Bill to help small businesses could put banks at risk

A bank sign


Bill Radke: The Senate could vote this week on a bill to help small businesses. The measure would send as much as $30 billion to community banks, a way of encouraging them to turn around and lend to small businesses. Marketplace's Alisa Roth tells us that strategy has its risks.

Alisa Roth: Small banks are in a tough spot. They're supposed to be lending more. But they're also supposed to be tightening their lending requirements.

The $30 billion from the government would make their balance sheets look like they had more cash. And the more cash they have, the more they can borrow from other banks. Then they can lend that money on to small businesses. But critics say that kind of borrowing is too risky. You know if you push the credit risk off to the public sector, you're likely to see more loans.

Eliot Stark works at Capital Insight Partners. An investment bank that provides services to community banks.

Eliot Stark: But you're also likely to see more losses as more and more marginal people get credit. It's a gamble.

People in favor of the bill says those kinds of fears are overblown. Bob Coleman is editor of a trade newsletter that reports on small business loans. He says banks are in the business of figuring out who they should and shouldn't lend to.

Bob Coleman: They understand there's a risk, but they're in the job of mitigating risk.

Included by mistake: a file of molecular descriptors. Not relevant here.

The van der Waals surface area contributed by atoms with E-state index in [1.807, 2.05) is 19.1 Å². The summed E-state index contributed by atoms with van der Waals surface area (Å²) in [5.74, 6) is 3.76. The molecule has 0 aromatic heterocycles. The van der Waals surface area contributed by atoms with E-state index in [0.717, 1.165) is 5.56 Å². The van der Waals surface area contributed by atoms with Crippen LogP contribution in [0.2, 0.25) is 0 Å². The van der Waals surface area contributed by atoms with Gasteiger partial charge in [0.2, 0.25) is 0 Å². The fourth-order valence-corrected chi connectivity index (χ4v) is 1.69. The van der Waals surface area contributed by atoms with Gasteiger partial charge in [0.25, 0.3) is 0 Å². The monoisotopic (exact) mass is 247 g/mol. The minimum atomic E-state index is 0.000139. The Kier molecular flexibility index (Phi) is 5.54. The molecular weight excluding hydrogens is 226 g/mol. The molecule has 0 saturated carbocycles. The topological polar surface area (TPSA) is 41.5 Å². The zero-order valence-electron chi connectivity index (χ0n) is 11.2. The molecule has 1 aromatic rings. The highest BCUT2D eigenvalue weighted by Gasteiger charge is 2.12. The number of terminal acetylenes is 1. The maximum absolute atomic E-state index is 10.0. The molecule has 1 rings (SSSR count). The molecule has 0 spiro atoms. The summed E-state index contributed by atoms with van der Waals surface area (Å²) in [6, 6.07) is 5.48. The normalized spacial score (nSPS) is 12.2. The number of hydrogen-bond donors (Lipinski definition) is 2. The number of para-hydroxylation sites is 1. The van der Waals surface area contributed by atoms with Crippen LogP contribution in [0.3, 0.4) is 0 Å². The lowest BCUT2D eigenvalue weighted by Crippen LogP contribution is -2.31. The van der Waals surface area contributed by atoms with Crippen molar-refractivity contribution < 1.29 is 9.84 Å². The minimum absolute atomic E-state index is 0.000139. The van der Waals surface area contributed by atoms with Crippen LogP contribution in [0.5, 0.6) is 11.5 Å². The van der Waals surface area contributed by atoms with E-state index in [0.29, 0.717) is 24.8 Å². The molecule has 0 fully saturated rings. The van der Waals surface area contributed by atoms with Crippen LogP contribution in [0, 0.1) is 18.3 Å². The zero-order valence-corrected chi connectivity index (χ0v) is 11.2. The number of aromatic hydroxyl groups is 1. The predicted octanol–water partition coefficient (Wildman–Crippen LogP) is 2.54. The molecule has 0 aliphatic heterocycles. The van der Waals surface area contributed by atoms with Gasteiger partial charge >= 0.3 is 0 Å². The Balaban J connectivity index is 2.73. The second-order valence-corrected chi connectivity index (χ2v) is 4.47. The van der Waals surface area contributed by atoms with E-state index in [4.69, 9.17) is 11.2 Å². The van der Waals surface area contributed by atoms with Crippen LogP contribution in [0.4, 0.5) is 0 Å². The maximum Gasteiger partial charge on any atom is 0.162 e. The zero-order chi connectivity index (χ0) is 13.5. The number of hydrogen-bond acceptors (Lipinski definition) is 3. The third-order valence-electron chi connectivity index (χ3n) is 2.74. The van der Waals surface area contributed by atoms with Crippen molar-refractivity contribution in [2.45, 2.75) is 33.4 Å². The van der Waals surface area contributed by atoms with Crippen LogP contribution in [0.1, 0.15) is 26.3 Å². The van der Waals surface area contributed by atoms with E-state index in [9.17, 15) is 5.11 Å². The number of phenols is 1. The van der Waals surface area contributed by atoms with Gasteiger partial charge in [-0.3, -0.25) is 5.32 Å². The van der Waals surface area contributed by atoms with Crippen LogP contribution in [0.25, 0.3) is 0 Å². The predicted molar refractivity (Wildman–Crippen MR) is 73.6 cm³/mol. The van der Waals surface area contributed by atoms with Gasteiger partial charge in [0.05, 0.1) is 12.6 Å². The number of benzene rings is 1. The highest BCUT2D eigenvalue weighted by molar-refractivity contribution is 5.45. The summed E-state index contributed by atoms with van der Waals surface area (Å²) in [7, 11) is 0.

The bill, which is part of a bigger package of aid for small businesses, could get voted on this week.

I'm Alisa Roth for Marketplace.

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I thought this had been passed before the overhaul. This is kinda funny, as there are those (Camden Fine, for one, of the Independent Community Bankers of America - ICBA) who necessarily need to support this bill, but who were also bent over by Paulson, et al, when the preferred class of shareholders in Fannie and Freddie got hung out to dry. Primarily small banks, retirement funds / institutions, and retirement minded retail individuals looking for safe fixed-income investments; they all lost big when preferred share dividends were nixed in favor of the senior pfds purchased by gov.

Now the goverment is looking to recapitalize community banks, which is a good thing, as they're grass-roots lenders.

The bad thing is that they are, by this bill, hoping to loan money that these community banks should already have had, via the tier one capital consideration given to Fannie and Freddie preferred shares.

When the conservatorship 'bazooka' went off on Fannie and Freddie, roughly 15 to 20 billion dollars in value was literally blown up for many small and and some large sized banks across the country. Nixing the dividends just added insult to injury.

Camden Fine would make an excellent interview on this legislation, and topic in general.

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